“This school represents an opportunity to boldly grow the William & Mary community in new directions, serve new student populations and showcase the incredible talent of our teachers and researchers to a new national and international audience,” said Dan Runfola, assistant professor of applied sciences. “By integrating our computational activities into a new unit, we recognize the unique challenges and opportunities these rapidly evolving fields present and gain the ability to nimbly respond to new opportunities without disrupting our ability to offer liberal arts education at the highest level. world”.

Formal discussions on a possible computer science and data science unit at W&M began in the spring of 2022 and developed organically, Agouris said, with faculty members initially raising the idea. After an ad hoc design team with representatives from the university’s arts and sciences, economics, education, law and marine sciences was formed to explore the possibilities, its members began conducting research on similar facilities at other universities and to consider what might make sense for William & Maria.

Faculty leaders from the departments of computer science, applied science, and the data science program are now working on a model based on that research. This semester, the model will be refined as feedback is received from various stakeholders, including the Faculty Assembly.

The model and action plan are expected to be finalized in the spring, with the aim of presenting them to the Board of Visitors and the State Council on Higher Education in Virginia in the fall of 2023.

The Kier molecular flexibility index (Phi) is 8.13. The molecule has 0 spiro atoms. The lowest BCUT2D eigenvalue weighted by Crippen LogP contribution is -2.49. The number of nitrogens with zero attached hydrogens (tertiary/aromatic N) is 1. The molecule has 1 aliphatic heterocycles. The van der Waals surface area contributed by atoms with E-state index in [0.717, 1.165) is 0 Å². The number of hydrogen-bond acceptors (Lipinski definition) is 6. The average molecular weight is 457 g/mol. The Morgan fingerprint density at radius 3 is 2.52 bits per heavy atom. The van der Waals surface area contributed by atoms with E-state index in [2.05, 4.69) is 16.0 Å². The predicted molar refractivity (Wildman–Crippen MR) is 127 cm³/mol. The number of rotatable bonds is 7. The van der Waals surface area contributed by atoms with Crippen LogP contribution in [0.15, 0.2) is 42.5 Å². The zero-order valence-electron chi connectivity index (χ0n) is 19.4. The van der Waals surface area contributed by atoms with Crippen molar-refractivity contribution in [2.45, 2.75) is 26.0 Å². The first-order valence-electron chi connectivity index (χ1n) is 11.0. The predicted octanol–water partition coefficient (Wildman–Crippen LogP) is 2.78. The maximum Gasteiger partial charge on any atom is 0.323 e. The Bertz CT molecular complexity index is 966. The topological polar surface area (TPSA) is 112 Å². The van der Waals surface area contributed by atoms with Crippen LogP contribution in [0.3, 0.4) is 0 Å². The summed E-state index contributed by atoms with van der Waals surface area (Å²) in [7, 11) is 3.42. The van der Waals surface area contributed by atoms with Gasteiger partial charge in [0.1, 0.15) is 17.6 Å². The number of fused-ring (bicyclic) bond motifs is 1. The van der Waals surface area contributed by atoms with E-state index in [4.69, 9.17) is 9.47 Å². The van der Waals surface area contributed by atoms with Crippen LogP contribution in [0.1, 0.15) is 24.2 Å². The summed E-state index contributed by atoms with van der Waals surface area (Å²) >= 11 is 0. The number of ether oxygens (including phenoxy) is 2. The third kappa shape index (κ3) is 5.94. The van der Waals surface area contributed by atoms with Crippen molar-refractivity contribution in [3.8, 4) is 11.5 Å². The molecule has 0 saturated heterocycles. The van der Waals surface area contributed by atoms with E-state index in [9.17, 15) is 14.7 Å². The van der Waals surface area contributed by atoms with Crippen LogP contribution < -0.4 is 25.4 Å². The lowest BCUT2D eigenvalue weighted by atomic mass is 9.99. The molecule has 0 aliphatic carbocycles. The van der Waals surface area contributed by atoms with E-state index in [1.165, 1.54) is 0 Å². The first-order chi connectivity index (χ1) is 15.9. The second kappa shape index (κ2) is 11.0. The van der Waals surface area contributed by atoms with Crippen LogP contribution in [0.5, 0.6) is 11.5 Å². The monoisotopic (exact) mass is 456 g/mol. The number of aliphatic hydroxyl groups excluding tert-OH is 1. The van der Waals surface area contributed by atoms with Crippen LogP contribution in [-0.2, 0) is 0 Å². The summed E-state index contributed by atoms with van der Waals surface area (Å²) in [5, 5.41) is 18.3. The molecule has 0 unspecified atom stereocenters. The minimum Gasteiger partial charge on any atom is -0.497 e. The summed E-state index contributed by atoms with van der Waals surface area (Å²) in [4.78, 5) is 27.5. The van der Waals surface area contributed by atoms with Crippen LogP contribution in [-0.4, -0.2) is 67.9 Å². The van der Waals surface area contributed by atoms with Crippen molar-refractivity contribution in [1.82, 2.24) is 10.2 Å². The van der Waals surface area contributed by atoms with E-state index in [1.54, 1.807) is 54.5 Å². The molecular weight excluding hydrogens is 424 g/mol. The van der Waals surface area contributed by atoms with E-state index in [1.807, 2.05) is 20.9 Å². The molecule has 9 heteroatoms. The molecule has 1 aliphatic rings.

The exploratory effort is part of William & Mary’s ongoing work to increase its offerings in computational sciences as career opportunities and student interest grow.

Currently, the university offers undergraduate, masters and doctoral degrees in computer science and a minor in computer science. In 2020, W&M began offering a data science degree and subsequently created the popular Jump Start Data Science summer program which can lead to an accelerated minor. The Department of Applied Sciences has a well-established doctoral program that also offers a data science concentration. Applied science also offers master’s and master’s degree options.

Increasing the number of students with data science and computational skills is also a goal of the federal and state government. In 2019, the university joined the Commonwealth Tech Talent initiative, which seeks to increase the number of Virginians with computer science degrees. The Tech Talent Investment Program provides funding to participating Virginia universities and colleges to help expand that “technology talent pipeline.”

While preparing interested students to enter that pipeline is one of the key factors in exploring a new computer science and data science unit at W&M, Agouris said it’s all still in the early stages and the university is doing due diligence to see what might be the best fit for the university.

“We want to make sure this makes sense for our university based on the growth we are experiencing, the associated demands and also what we hear from our academic community,” said Agouris.